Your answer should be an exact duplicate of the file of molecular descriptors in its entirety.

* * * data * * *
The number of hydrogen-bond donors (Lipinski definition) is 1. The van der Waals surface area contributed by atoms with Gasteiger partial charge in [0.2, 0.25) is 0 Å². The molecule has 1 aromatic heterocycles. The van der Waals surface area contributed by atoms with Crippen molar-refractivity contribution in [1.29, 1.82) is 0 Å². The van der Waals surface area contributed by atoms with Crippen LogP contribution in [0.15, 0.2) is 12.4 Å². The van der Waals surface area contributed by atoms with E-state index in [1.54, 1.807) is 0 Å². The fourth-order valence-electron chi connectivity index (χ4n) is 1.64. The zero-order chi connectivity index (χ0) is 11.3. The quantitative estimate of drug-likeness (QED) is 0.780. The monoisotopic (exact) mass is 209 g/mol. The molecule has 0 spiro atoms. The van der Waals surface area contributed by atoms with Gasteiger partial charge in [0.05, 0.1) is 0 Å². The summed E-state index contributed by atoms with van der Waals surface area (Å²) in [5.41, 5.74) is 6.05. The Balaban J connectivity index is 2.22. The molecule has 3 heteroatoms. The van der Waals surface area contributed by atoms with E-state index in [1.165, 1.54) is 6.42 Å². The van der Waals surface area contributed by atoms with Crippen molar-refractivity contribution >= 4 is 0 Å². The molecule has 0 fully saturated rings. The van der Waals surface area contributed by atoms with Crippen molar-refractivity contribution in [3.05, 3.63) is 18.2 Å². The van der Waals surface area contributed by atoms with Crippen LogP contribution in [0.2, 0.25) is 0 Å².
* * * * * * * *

The number of hydrogen-bond donors (Lipinski definition) is 1. The van der Waals surface area contributed by atoms with Gasteiger partial charge in [0.2, 0.25) is 0 Å². The molecule has 1 aromatic heterocycles. The van der Waals surface area contributed by atoms with Crippen molar-refractivity contribution in [1.29, 1.82) is 0 Å². The van der Waals surface area contributed by atoms with Crippen LogP contribution in [0.15, 0.2) is 12.4 Å². The van der Waals surface area contributed by atoms with E-state index in [1.54, 1.807) is 0 Å². The fourth-order valence-electron chi connectivity index (χ4n) is 1.64. The zero-order chi connectivity index (χ0) is 11.3. The quantitative estimate of drug-likeness (QED) is 0.780. The monoisotopic (exact) mass is 209 g/mol. The molecule has 0 spiro atoms. The van der Waals surface area contributed by atoms with Gasteiger partial charge in [0.05, 0.1) is 0 Å². The summed E-state index contributed by atoms with van der Waals surface area (Å²) in [5.41, 5.74) is 6.05. The Balaban J connectivity index is 2.22. The molecule has 3 heteroatoms. The van der Waals surface area contributed by atoms with E-state index in [1.165, 1.54) is 6.42 Å². The van der Waals surface area contributed by atoms with Crippen molar-refractivity contribution >= 4 is 0 Å². The molecule has 0 fully saturated rings. The van der Waals surface area contributed by atoms with Crippen molar-refractivity contribution in [3.05, 3.63) is 18.2 Å². The van der Waals surface area contributed by atoms with Crippen LogP contribution in [0.2, 0.25) is 0 Å².